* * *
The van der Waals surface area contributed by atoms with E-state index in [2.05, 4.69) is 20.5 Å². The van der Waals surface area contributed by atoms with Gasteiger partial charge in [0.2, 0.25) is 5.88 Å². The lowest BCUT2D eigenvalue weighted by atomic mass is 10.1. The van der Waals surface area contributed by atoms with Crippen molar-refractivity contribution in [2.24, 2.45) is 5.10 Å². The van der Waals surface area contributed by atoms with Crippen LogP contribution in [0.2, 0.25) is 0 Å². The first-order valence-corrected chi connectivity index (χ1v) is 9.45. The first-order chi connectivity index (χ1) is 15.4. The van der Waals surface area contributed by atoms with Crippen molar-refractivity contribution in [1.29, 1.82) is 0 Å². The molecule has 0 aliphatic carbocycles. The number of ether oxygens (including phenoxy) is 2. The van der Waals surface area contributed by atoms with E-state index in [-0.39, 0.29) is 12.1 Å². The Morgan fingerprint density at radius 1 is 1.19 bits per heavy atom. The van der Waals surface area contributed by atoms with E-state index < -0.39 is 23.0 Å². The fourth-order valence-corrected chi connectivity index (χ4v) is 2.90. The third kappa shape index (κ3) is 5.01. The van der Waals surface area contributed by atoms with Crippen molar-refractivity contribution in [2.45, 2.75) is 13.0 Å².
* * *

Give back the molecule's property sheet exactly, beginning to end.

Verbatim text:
The van der Waals surface area contributed by atoms with E-state index in [2.05, 4.69) is 20.5 Å². The van der Waals surface area contributed by atoms with Gasteiger partial charge in [0.2, 0.25) is 5.88 Å². The lowest BCUT2D eigenvalue weighted by atomic mass is 10.1. The van der Waals surface area contributed by atoms with Crippen molar-refractivity contribution in [2.24, 2.45) is 5.10 Å². The van der Waals surface area contributed by atoms with Crippen LogP contribution in [0.2, 0.25) is 0 Å². The first-order valence-corrected chi connectivity index (χ1v) is 9.45. The first-order chi connectivity index (χ1) is 15.4. The van der Waals surface area contributed by atoms with Crippen molar-refractivity contribution in [1.29, 1.82) is 0 Å². The molecule has 0 aliphatic carbocycles. The number of ether oxygens (including phenoxy) is 2. The van der Waals surface area contributed by atoms with E-state index in [-0.39, 0.29) is 12.1 Å². The Morgan fingerprint density at radius 1 is 1.19 bits per heavy atom. The van der Waals surface area contributed by atoms with E-state index < -0.39 is 23.0 Å². The fourth-order valence-corrected chi connectivity index (χ4v) is 2.90. The third kappa shape index (κ3) is 5.01. The van der Waals surface area contributed by atoms with Crippen molar-refractivity contribution in [2.45, 2.75) is 13.0 Å².